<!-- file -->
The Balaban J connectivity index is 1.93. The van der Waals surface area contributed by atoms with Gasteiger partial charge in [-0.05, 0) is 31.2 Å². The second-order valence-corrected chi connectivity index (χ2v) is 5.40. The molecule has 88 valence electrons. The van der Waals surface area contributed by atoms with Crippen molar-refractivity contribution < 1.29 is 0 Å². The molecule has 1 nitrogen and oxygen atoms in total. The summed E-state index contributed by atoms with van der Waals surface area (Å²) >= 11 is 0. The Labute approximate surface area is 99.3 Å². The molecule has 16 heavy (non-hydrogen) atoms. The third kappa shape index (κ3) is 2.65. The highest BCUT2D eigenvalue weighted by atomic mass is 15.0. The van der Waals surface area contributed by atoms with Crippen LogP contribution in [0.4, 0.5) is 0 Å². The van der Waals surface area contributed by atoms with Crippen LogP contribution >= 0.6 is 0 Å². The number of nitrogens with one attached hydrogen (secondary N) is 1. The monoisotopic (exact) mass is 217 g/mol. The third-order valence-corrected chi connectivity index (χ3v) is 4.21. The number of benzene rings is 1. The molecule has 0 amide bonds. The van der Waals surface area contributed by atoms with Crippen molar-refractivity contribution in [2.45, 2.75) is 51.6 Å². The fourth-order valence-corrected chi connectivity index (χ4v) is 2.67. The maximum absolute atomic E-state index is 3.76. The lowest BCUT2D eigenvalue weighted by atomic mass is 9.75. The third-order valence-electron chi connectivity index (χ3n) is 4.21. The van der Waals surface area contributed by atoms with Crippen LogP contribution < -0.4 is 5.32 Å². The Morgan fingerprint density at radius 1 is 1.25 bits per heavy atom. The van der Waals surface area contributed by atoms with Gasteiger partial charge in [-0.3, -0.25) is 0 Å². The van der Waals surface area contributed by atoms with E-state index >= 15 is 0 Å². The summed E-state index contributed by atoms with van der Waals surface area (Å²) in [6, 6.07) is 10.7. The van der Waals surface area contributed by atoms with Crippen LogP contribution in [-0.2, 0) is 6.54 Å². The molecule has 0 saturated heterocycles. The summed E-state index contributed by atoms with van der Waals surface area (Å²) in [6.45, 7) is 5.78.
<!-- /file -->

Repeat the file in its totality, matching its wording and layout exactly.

The Balaban J connectivity index is 1.93. The van der Waals surface area contributed by atoms with Gasteiger partial charge in [-0.05, 0) is 31.2 Å². The second-order valence-corrected chi connectivity index (χ2v) is 5.40. The molecule has 88 valence electrons. The van der Waals surface area contributed by atoms with Crippen molar-refractivity contribution < 1.29 is 0 Å². The molecule has 1 nitrogen and oxygen atoms in total. The summed E-state index contributed by atoms with van der Waals surface area (Å²) >= 11 is 0. The Labute approximate surface area is 99.3 Å². The molecule has 16 heavy (non-hydrogen) atoms. The third kappa shape index (κ3) is 2.65. The highest BCUT2D eigenvalue weighted by atomic mass is 15.0. The van der Waals surface area contributed by atoms with Crippen LogP contribution in [0.4, 0.5) is 0 Å². The van der Waals surface area contributed by atoms with Crippen LogP contribution >= 0.6 is 0 Å². The number of nitrogens with one attached hydrogen (secondary N) is 1. The monoisotopic (exact) mass is 217 g/mol. The third-order valence-corrected chi connectivity index (χ3v) is 4.21. The number of benzene rings is 1. The molecule has 0 amide bonds. The van der Waals surface area contributed by atoms with Crippen molar-refractivity contribution in [2.45, 2.75) is 51.6 Å². The fourth-order valence-corrected chi connectivity index (χ4v) is 2.67. The maximum absolute atomic E-state index is 3.76. The lowest BCUT2D eigenvalue weighted by atomic mass is 9.75. The third-order valence-electron chi connectivity index (χ3n) is 4.21. The van der Waals surface area contributed by atoms with Crippen LogP contribution < -0.4 is 5.32 Å². The Morgan fingerprint density at radius 1 is 1.25 bits per heavy atom. The van der Waals surface area contributed by atoms with Gasteiger partial charge in [-0.3, -0.25) is 0 Å². The van der Waals surface area contributed by atoms with E-state index >= 15 is 0 Å². The summed E-state index contributed by atoms with van der Waals surface area (Å²) in [6, 6.07) is 10.7. The van der Waals surface area contributed by atoms with Crippen LogP contribution in [-0.2, 0) is 6.54 Å². The molecule has 0 saturated heterocycles. The summed E-state index contributed by atoms with van der Waals surface area (Å²) in [6.45, 7) is 5.78.